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Anybody knows of an algorithm to simplify boolean expressions?

I remember the boolean algebra and Karnaught maps, but this is meant for digital hardware where EVERITHING is boolean. I would like something that takes into account that some sub-expressions are not boolean.

For example:

a == 1 && a == 3

this could be translated to a pure boolean expression:

a1 && a3 

but this is expression is irreducible, while with a little bit of knowledge of arithmetics everibody can determine that the expression is just:

false

Some body knows some links?

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5  
What if a is declared as a volatile variable/field in languages/runtimes that allows those, and the value fluctuates between 1 and 3 on another thread? I'm not saying that is a good design, but in software, "always" and "never" are usually relative terms. –  Lasse V. Karlsen Mar 15 '11 at 11:35
    
This is not a problem, the actual use is for a LINQ Provider and the actual values are the ones at the time the query is translated. If they query is executed again the simplification will be run again, with the updated values. –  Olmo Mar 15 '11 at 11:44
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It's not possible in general. For example a > 0 and b > 0 and n > 2 and a^n + b^n = c^n is always false but it's not so easy to prove. That means you're stuck with ad-hoc simplifications and there's no clean answer to your question (since it'll depend on the nature of expressions you're likely to see). –  user97370 Mar 15 '11 at 11:56
    
You right, but since is just a simplification algorithm I'm ok with any algorithm that improve things, even if is not the best solution. The mein scenario is equality and disctinct operators for enum and reference types mainly. Integers with == >= > < <= != would be a nice to have. –  Olmo Mar 15 '11 at 23:38

6 Answers 6

You might be interested in K-maps and the Quine–McCluskey algorithm.

I think SymPy is able to solve and simplify boolean expressions, looking at the source might be useful.

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Your particular example would be solved by an SMT solver. (It'd determine that no setting of the variables could make the expression true; therefore it's always false. More-general simplification is out of scope for such solvers.) Showing that an expression is equivalent to true or false is of course NP-hard even without bringing arithmetic into the deal, so it's pretty cool that there's practical software for even this much. Depending on how much arithmetic knowledge is in scope, the problem may be undecidable.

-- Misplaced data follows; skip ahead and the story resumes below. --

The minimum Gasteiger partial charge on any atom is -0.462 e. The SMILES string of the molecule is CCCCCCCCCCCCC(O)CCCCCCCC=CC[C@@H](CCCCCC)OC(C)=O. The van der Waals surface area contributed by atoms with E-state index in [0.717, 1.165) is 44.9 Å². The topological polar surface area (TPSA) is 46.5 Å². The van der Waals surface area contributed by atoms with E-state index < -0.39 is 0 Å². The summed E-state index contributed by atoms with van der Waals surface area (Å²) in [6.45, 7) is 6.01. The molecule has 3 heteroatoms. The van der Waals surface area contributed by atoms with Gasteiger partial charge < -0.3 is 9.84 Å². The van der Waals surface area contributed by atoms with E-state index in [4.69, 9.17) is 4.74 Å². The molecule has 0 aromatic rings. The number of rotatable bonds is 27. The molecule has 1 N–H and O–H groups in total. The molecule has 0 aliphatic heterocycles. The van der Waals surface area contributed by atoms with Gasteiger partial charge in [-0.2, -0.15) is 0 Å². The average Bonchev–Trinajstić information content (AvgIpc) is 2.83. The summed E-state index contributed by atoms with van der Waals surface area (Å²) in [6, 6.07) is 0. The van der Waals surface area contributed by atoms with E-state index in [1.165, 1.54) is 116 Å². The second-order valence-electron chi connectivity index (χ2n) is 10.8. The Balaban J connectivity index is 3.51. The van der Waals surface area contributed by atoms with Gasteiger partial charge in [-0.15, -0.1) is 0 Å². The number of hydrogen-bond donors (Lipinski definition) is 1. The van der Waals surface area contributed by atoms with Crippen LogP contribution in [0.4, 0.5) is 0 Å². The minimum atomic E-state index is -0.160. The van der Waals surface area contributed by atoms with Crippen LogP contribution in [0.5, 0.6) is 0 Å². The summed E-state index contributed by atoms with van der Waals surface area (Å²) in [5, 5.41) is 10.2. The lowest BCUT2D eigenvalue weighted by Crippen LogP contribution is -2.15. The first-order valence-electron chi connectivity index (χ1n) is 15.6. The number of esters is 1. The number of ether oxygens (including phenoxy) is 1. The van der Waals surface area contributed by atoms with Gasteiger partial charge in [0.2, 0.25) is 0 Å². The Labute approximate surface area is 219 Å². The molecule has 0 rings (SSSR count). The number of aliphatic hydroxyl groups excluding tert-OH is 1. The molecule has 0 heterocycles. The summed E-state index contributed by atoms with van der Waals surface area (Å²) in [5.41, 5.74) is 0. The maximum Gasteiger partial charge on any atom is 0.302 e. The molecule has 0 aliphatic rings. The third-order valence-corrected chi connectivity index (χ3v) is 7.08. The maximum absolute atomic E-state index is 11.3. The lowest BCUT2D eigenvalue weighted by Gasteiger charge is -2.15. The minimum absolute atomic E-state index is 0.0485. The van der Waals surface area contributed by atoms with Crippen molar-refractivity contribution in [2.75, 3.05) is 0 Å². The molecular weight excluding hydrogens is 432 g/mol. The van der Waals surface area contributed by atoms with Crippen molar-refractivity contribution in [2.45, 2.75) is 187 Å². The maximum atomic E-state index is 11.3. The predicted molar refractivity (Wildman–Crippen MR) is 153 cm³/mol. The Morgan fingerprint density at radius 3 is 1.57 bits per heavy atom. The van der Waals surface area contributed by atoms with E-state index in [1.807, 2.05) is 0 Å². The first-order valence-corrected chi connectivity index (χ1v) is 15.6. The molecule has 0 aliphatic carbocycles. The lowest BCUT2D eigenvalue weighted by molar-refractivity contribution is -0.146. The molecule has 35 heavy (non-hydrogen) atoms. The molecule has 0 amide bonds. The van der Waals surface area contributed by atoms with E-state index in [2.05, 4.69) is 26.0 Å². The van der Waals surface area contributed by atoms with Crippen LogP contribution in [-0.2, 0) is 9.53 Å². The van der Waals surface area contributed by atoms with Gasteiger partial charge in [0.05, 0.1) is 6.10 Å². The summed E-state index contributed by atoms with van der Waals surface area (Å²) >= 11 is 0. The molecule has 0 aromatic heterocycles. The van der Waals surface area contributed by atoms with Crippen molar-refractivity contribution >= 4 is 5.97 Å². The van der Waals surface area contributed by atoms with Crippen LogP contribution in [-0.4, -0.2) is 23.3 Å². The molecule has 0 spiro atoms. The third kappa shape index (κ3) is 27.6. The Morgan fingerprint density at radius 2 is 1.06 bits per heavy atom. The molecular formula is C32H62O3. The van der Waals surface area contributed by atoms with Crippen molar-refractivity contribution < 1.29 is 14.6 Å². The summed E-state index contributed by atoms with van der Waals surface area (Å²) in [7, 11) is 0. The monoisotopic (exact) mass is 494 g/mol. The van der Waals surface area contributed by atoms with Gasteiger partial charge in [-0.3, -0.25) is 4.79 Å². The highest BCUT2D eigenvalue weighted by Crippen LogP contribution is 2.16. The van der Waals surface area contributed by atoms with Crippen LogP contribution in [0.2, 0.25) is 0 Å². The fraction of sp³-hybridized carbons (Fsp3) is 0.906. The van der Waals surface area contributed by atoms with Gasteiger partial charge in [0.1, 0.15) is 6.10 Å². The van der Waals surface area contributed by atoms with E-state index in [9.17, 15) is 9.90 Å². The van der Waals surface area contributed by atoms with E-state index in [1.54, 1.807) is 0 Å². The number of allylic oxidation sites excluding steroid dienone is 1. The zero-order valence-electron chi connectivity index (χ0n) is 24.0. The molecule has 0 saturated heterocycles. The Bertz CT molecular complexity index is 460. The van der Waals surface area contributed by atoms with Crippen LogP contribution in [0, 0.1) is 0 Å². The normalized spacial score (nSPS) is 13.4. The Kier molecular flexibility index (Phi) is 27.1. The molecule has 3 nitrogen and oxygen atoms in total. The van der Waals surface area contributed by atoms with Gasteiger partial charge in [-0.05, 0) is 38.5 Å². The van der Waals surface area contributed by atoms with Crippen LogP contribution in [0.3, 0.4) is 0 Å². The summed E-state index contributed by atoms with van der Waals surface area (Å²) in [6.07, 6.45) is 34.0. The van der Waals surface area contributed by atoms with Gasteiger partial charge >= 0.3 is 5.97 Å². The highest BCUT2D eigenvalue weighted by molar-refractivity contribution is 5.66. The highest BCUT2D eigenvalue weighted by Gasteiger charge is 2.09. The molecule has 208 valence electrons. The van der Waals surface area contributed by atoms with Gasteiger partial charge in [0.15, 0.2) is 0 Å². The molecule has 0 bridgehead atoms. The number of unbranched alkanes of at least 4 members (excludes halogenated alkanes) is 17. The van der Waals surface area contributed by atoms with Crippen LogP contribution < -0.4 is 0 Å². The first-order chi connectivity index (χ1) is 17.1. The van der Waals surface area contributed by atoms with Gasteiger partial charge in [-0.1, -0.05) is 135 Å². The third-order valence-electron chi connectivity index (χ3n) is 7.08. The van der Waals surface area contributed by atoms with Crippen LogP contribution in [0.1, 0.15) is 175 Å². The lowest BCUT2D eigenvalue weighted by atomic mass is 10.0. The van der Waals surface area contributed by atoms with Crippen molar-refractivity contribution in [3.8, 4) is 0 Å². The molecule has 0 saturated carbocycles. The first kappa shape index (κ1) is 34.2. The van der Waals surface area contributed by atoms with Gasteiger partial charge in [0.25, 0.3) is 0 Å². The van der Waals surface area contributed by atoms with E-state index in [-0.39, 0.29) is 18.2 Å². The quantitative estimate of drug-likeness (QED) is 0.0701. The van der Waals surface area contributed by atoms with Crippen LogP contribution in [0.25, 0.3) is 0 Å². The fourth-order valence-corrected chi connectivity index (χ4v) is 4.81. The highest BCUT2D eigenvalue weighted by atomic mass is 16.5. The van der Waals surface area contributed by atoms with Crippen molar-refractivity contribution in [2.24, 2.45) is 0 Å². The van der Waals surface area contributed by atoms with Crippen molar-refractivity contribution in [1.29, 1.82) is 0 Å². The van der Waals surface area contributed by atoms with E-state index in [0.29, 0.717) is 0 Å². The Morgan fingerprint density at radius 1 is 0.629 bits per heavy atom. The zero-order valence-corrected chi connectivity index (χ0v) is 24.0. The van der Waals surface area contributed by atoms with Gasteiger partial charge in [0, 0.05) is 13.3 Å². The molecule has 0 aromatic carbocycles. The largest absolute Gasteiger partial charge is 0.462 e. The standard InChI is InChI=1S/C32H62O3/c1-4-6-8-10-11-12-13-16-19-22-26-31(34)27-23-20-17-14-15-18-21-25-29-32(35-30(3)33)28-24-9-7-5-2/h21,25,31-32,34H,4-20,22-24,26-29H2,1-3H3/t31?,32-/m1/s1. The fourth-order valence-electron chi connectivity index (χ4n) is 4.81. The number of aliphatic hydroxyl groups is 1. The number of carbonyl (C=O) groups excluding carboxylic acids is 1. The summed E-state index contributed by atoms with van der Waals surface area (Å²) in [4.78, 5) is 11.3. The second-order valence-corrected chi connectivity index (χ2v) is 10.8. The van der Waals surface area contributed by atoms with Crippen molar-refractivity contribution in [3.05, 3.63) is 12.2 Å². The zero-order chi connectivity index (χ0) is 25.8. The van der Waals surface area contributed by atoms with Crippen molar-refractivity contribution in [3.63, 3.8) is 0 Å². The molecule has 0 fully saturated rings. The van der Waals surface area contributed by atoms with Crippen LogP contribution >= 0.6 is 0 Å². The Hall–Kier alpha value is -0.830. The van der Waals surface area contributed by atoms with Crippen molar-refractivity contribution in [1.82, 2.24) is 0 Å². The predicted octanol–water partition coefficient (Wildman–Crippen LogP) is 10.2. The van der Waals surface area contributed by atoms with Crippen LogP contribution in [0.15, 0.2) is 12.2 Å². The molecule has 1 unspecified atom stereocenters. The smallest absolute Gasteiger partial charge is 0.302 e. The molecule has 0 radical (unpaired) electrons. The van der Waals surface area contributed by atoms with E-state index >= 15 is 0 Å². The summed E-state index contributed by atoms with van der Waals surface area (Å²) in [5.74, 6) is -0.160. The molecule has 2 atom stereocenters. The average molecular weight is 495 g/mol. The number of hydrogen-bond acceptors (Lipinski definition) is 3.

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First shot using Google found this paper:

http://hopper.unco.edu/KARNAUGH/Algorithm.html

Of course, that does not deal with non-boolean subexpressions. But this latter part in its general form is really hard, since there is definitely no algorithm to check if an arbitrary arithmetic expression is true, false or whatever. What you are asking for goes deeply into the field of compiler optimization.

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I was reading the paper before, but I also found it quite undetailed and no code provided. –  Olmo Mar 15 '11 at 23:53

Is the number of possible distinct values finite and known? If so you could convert each expression into a boolean expression. For instance if a has 3 distinct values then you could have variables a1, a2, and a3 where a1 being true means that a == 1, etc. Once you did that you could rely on the Quine-McCluskey algorithm (which is probably better for larger examples than Karnaugh maps). Here is some Java code for Quine-McCluskey.

I can't speak to whether this design would actually simplify things or make them more complicated, but you might want to consider it at least.

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exactly!, that's what I mean but like this the algorithm will have no idea that, in my example, a1 && a3 is actually false. since a can't be 1 and 3 at the same time. I think what I need is to bind values to variables and find contradictions in the Karnaught minterms. –  Olmo Mar 15 '11 at 23:48

There are two parts to this problem, logical simplification and representation simplification.

For logical simplification, Quine-McCluskey. For simplification of the representation, recursively extract terms using the distribution identity (0&1|0&2) == 0&(1|2).

I detailed the process here. That gives the explanation using only & and |, but it can be modified to include all boolean operators.

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This is hard man. The algorithm in the simplest way that I found was match every output combination with each input each combination. But that's the basic algorithm, didn't solve every expression.

If all output (q1,q2,q3,q4) is same with for i.e input A combination then the result of simplification will be A.

If not, you will try another variabel / input dependency.

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